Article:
corenominal

Full stack web developer, interested in all the things, but especially the web, code, design, Linux, OS X, PHP, WordPress, JavaScript & robots.

Tagged: user interface

A Simplified WordPress TinyMCE Editor

Sometimes, you might want to remove a few buttons from the WordPress TinyMCE editor. There could be a whole bunch of reasons for wanting to do this, but I’m not going to get into that just now. Anyhow, it’s good to know that you can make a simplified TinyMCE user interface, if you want/need to.

The following function and call to add_filter() will do just that.

You could use the above in your theme’s functions.php file, or wherever you deem fit, and it should result in an editor that looks similar to the image below (note the number of buttons).

A Simplified WordPress TinyMCE Editor

A simplified WordPress editor.

More information about removing buttons from the WordPress TinyMCE editor can be found here.

Hamburger menu alternatives for mobile navigation image/svg+xml

If you’re working on digital products, you have already read dozens of articles describing how and why the hamburger navigation on mobile (and desktop!) hurts UX metrics due of its low discoverability and efficiency. (You can read some of best articles on the topic here, here, here, and here.)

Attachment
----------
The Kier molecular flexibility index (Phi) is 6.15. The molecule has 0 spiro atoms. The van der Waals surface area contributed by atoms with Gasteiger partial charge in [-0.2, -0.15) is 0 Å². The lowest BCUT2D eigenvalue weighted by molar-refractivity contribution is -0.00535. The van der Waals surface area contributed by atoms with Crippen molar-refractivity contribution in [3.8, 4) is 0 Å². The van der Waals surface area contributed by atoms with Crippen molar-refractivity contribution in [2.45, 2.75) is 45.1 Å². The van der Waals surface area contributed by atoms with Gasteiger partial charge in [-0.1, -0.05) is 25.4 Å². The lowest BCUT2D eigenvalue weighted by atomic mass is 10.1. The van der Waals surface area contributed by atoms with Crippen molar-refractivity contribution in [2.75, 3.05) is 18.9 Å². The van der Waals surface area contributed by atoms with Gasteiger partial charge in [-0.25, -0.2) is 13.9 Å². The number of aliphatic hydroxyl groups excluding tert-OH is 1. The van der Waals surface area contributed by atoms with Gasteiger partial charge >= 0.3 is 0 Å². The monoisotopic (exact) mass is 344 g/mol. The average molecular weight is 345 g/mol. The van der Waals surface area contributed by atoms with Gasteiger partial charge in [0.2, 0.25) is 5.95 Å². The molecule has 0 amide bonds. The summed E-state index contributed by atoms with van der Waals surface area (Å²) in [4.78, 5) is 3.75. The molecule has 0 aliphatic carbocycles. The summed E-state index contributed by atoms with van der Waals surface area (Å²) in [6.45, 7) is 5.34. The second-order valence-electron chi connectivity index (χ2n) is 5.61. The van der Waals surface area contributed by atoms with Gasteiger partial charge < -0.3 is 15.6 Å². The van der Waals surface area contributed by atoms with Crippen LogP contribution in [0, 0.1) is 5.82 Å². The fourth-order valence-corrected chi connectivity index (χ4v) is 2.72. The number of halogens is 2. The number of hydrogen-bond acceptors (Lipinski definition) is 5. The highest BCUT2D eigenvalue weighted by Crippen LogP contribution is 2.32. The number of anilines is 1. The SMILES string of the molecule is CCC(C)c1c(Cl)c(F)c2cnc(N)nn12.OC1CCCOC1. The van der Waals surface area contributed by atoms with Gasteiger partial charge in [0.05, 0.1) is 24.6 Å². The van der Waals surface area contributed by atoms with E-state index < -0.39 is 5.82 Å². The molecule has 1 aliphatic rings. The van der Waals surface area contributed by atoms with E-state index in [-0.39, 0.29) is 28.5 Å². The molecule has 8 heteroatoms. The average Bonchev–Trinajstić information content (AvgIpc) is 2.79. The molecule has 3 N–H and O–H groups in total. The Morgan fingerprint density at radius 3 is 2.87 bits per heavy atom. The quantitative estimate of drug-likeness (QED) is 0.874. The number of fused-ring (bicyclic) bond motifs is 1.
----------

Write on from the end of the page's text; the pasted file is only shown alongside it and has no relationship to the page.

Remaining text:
Luckily, more and more sites and apps are experimenting with alternative, more efficient solutions for this very problem.

Personally, I quite like hamburger menus, but if you’re looking for alternatives, this might be worth a look.

Packery image/svg+xml

Packery is a JavaScript library and jQuery plugin that makes gapless and draggable layouts. It uses a bin-packing algorithm to fill in empty gaps. Packery layouts can be intelligently ordered or organically wild. Elements can be stamped in place, fit in a specific spot, or dragged around. It’s perfect for draggable dashboard and seamless Masonry image galleries.

The draggable masonry layout reminds me of Google Keep’s UI, of which I’m rather fond.

Is this my interface or yours? image/svg+xml

I wrote this story because I’ve seen this question come up time and time again from designers, developers, and writers. Why do we use “my” here? Why do we use “your” there? And yet, I’ve seen very little of this documented externally in style guides.

Some good tips on when to use “my” and “your” in my/your user interfaces. Personally, I’ve always tended to go with my gut and use what feels right, without giving it too much thought. I guess I should have known that there’d be more to it than that.